Friday, January 25, 2019

"An Omer-ful of Jesus"

Exodus 16.13b-14, 31

“...and in the morning there was a layer of dew around the camp. When the layer of dew evaporated, behold, on the surface of the wilderness there was a fine flake-like thing, fine as the frost on the ground.”

The house of Israel named it manna, and it was like coriander seed, white, and its taste was like wafers with honey.”

Every day for forty years God rained “bread from heaven”  (Exodus 16.4) sustaining His people during their travels in the wilderness. They were instructed to gather just enough “manna” to satisfy their hunger for that day. Except for the morning before weekly Sabbath, when they gathered double the daily portion, the Israelites were allowed an omer-ful each. That’s a little more than 2 quarts per person. It did not work to gather more and store it for a rainy day. Leftovers “got wormy and smelled bad” (Exodus 16.20 “The Message”).

About 1,500 years later Jesus Christ appeared as manna on the barren landscape. He became food for spiritually starved wilderness dwellers. He claimed, “I am the bread that came down from heaven” and “Your forefathers ate manna and died, but he who feeds on this bread will live forever” (John 6.41, 58 NIV). 

Jesus earned a following and taught his disciples to pray, “Our Father which art in heaven, Hallowed by thy name. Thy kingdom come. Thy will be done in earth, as it is in heaven. Give us this day our daily bread” (Matthew 6.9-11 KJV).

“Give us this day”...our daily portion of Bread who is Jesus. That’s how the Lord taught his followers to pray. This morning I am allowed an omer-ful of Jesus. He’s everything I need. Jesus gives me enough strength, peace, love, purpose, joy, patience, and courage to live victoriously for the next twenty-four hours. I am fed with the bread from heaven.

Incidentally, a typical adult human stomach can easily hold about a quart of food.[1] Apparently my daily dosage of one omer (over two quarts) of heaven’s bread is more than enough. No need to store up for tomorrow. I can gather more of Jesus then. But for now, an omer-ful of “the bread that came down from heaven” is all I need.

Give us this day our daily bread.” 

“I am the bread that came down from heaven.”

“...he who feeds on this bread will live forever.”

Jesus, Matthew 6.11; John 6.41, 58


[1] The stomach is an organ of digestion. Its capacity is about 1 qt (0.94 liters) in an adult. (Source:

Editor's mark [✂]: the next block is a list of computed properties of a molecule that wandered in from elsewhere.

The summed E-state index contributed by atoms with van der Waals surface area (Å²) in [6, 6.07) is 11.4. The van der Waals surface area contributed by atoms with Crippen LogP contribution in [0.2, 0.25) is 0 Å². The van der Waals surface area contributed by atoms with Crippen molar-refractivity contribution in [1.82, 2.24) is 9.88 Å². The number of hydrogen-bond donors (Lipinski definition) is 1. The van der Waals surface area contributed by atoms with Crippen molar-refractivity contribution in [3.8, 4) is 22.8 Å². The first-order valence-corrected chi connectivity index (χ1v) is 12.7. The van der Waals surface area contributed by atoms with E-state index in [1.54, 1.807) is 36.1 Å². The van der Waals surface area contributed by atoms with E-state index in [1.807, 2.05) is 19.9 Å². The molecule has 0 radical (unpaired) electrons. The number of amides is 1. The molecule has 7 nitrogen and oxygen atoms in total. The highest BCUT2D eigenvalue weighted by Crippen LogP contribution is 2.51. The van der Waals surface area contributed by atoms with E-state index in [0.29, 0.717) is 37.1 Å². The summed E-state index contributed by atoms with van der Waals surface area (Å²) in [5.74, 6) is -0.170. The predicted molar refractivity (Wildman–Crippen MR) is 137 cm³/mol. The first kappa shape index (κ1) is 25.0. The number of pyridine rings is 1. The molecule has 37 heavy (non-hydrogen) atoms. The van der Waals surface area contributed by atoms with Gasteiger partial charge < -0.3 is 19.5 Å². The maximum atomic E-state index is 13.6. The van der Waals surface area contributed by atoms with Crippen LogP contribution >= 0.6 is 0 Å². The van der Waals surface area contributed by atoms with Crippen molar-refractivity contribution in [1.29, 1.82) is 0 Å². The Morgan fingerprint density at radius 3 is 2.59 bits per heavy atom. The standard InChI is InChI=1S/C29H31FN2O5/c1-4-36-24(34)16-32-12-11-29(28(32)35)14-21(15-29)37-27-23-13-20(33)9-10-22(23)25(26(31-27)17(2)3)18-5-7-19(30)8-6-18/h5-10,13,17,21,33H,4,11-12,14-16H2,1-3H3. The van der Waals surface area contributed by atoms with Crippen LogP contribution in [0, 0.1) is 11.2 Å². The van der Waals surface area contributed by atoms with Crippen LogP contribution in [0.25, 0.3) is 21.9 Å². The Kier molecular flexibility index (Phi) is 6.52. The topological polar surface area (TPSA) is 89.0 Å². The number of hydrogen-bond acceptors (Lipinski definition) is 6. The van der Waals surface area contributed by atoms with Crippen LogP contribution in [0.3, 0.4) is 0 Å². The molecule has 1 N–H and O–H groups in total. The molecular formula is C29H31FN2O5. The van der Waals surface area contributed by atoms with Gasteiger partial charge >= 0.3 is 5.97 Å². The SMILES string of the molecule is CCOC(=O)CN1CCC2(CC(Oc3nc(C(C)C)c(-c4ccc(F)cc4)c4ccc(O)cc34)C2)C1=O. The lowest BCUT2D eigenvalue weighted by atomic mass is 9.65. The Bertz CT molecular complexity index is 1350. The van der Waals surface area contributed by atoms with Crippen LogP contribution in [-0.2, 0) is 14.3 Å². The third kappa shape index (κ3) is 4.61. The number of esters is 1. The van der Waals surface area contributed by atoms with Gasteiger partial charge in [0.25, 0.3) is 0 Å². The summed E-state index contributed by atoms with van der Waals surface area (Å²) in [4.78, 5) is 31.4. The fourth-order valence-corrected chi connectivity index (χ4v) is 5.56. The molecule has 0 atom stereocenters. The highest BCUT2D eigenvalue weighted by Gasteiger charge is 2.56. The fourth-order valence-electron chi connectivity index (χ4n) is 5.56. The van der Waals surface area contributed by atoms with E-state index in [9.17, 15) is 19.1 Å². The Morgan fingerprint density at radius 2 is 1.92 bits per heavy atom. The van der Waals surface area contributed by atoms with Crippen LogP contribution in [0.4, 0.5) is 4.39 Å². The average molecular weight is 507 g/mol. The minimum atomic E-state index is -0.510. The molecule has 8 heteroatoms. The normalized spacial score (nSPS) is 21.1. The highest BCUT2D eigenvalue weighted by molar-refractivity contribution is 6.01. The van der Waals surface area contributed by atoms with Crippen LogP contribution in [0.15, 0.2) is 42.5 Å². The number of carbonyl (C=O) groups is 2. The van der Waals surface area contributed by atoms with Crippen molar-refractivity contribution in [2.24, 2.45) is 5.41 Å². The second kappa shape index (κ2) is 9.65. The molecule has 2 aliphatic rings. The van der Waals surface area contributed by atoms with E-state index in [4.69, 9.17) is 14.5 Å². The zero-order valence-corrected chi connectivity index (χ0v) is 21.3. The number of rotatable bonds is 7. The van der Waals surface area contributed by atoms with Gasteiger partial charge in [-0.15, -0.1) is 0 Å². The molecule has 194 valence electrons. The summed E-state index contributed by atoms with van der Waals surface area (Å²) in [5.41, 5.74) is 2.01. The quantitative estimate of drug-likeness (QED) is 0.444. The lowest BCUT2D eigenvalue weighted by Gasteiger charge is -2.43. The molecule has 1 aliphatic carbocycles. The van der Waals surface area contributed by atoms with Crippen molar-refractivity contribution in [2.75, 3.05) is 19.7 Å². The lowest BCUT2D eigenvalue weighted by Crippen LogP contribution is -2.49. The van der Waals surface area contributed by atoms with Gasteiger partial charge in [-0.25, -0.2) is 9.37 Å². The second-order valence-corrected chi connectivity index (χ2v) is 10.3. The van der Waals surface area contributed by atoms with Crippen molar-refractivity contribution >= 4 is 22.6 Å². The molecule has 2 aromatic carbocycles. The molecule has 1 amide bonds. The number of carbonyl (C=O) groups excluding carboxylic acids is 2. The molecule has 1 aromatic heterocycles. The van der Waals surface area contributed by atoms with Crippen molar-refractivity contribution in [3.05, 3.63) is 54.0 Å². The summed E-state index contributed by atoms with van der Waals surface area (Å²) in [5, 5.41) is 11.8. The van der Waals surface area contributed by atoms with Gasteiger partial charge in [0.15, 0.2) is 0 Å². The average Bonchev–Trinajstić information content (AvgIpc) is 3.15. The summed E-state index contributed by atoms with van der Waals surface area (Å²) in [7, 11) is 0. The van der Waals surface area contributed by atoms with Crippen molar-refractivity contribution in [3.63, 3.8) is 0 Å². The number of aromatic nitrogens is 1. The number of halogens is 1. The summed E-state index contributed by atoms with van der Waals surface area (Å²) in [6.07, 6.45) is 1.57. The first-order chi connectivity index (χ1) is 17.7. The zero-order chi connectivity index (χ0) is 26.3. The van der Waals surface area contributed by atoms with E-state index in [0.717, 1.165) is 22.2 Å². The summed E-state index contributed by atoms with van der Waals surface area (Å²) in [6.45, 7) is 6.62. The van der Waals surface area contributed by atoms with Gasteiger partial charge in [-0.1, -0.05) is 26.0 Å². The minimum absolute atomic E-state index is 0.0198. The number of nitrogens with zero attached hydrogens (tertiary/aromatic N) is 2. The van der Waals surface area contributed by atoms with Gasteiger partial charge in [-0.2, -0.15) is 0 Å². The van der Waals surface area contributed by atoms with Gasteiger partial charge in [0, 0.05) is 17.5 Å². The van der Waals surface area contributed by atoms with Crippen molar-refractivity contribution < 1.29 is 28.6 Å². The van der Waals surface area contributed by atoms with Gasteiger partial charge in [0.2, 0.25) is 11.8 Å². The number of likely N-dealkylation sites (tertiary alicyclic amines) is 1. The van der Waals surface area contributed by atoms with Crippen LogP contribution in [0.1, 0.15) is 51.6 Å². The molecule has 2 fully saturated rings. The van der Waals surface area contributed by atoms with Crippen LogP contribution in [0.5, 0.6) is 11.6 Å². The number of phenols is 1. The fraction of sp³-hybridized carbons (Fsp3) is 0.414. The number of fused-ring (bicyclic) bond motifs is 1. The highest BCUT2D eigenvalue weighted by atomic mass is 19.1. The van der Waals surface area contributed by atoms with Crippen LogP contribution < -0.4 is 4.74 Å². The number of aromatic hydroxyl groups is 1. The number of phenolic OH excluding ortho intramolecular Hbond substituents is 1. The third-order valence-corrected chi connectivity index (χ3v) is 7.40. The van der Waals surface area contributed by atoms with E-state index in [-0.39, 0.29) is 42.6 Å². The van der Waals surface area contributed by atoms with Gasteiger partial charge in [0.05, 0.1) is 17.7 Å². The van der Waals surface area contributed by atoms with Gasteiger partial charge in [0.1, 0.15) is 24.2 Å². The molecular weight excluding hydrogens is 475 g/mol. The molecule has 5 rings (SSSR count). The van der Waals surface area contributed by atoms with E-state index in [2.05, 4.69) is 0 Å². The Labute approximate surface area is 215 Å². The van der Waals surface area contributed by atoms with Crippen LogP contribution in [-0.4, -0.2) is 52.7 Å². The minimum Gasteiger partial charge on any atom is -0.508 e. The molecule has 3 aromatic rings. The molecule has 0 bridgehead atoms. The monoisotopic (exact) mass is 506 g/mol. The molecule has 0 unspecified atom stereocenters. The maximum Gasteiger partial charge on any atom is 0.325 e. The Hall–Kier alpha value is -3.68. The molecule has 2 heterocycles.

The famous image of a man offering prayer before a meal is entitled "Grace." It was originally a photograph of Charles Wilden, a saleman who showed up at Eric Enstrom's photographic studio in 1918. In Mr. Enstrom's words: "There was something about the old gentleman's face that immediately impressed me. I saw that he had a kind face... there weren't any harsh lines in it." Enstrom was preparing a portfolio of pictures to take with him to a convention of the Minnesota Photographer's Association. "I wanted to take a picture that would show people that even though they had to do without many things because of the war they still had much to be thankful for." The photo was later copied in oil paint and was designated as Minnesota's state photograph in 2002.

(Sources: "Grace" by Enstrom at and Minnesota Office of the Revisor of Statutes, chapter 1.1498 "State photograph," 2004 at


Anonymous said...

Great breakfast conversation as always this morning. What we need to get for next week is some video footage from the 1959 Civil War Game with Dave Powell blowing through the OSU defensive line for two touchdowns. (I'm not making that up, it's a statistical fact)

My journal entry for Friday: (Actually wrote it down yesterday)

"The Lord is a warrior, the Lord is his name."

----Exodus ch 15, vs 3.

There is a belief among some that the church has become "feminized" in recent years. The focus, or so it is said, is on emphasizing the Jesus who is loving, gentle, kind and compassionate. Certainly he is all of those things and just as certainly we are called upon to be the same. Yet Jesus was and is also a warrior. He has to be or we would have to deny the doctrine of the trinity. In the book of John we read that "Jesus went up to Jerusalem. In the temple courts he found men selling cattle, sheep and doves, and others sitting at tables and exchanging money. So he made a whip out of cords, and drove all from the temple area, both sheep and cattle; he scattered the coins of the money changers and overturned their tables. To those who sold doves he said, "Get these out of here. How dare you turn my Father's house into a market."

---John ch 2, vs 13-16.

A few things have to be noted here:

1) This is not the behavior of a person with an anger management problem. He didn't "fly off the handle." He actually stopped and thought about what he was doing long enough to make his own weapon. Which means:

2) He armed himself like a warrior, and

3) He clearly took command of the situation. All of which leads us to:

4) He referred to the temple as "my Father's house." He could have said: "our Father's house" but he didn't. He was clearly making a distinction between himself and everyone else in the temple. In other words, he both saw and sees himself as having a special relationship with God that you and I do not have. Jesus is God. Therefore:

5) What would Jesus do? He would kick butt and take down names. Jesus was and is a warrior in every sense of the word.


Dave's Bible Blog said...

Jesus is a warrior. Amen!

JT said...

I enjoyed your post. We need warriors for Jesus. God Bless You.